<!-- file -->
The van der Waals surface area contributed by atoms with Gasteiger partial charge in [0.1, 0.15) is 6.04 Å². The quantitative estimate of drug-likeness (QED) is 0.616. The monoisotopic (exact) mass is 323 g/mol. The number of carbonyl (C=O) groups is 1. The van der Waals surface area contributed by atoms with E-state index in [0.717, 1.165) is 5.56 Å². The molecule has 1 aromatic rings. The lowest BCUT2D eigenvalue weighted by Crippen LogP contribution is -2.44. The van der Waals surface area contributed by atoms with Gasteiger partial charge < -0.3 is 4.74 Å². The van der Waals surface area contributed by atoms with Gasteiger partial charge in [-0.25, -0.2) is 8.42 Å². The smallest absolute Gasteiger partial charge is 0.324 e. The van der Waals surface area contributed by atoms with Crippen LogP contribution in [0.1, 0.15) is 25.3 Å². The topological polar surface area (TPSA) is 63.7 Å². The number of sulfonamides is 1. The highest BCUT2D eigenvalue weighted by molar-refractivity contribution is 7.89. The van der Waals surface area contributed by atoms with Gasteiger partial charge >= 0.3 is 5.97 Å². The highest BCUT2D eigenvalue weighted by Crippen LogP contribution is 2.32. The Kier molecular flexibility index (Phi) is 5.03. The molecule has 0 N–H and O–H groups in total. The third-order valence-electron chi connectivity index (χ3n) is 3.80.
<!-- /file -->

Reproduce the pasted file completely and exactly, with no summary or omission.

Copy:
The van der Waals surface area contributed by atoms with Gasteiger partial charge in [0.1, 0.15) is 6.04 Å². The quantitative estimate of drug-likeness (QED) is 0.616. The monoisotopic (exact) mass is 323 g/mol. The number of carbonyl (C=O) groups is 1. The van der Waals surface area contributed by atoms with E-state index in [0.717, 1.165) is 5.56 Å². The molecule has 1 aromatic rings. The lowest BCUT2D eigenvalue weighted by Crippen LogP contribution is -2.44. The van der Waals surface area contributed by atoms with Gasteiger partial charge < -0.3 is 4.74 Å². The van der Waals surface area contributed by atoms with Gasteiger partial charge in [-0.25, -0.2) is 8.42 Å². The smallest absolute Gasteiger partial charge is 0.324 e. The van der Waals surface area contributed by atoms with Crippen LogP contribution in [0.1, 0.15) is 25.3 Å². The topological polar surface area (TPSA) is 63.7 Å². The number of sulfonamides is 1. The highest BCUT2D eigenvalue weighted by molar-refractivity contribution is 7.89. The van der Waals surface area contributed by atoms with Gasteiger partial charge >= 0.3 is 5.97 Å². The highest BCUT2D eigenvalue weighted by Crippen LogP contribution is 2.32. The Kier molecular flexibility index (Phi) is 5.03. The molecule has 0 N–H and O–H groups in total. The third-order valence-electron chi connectivity index (χ3n) is 3.80.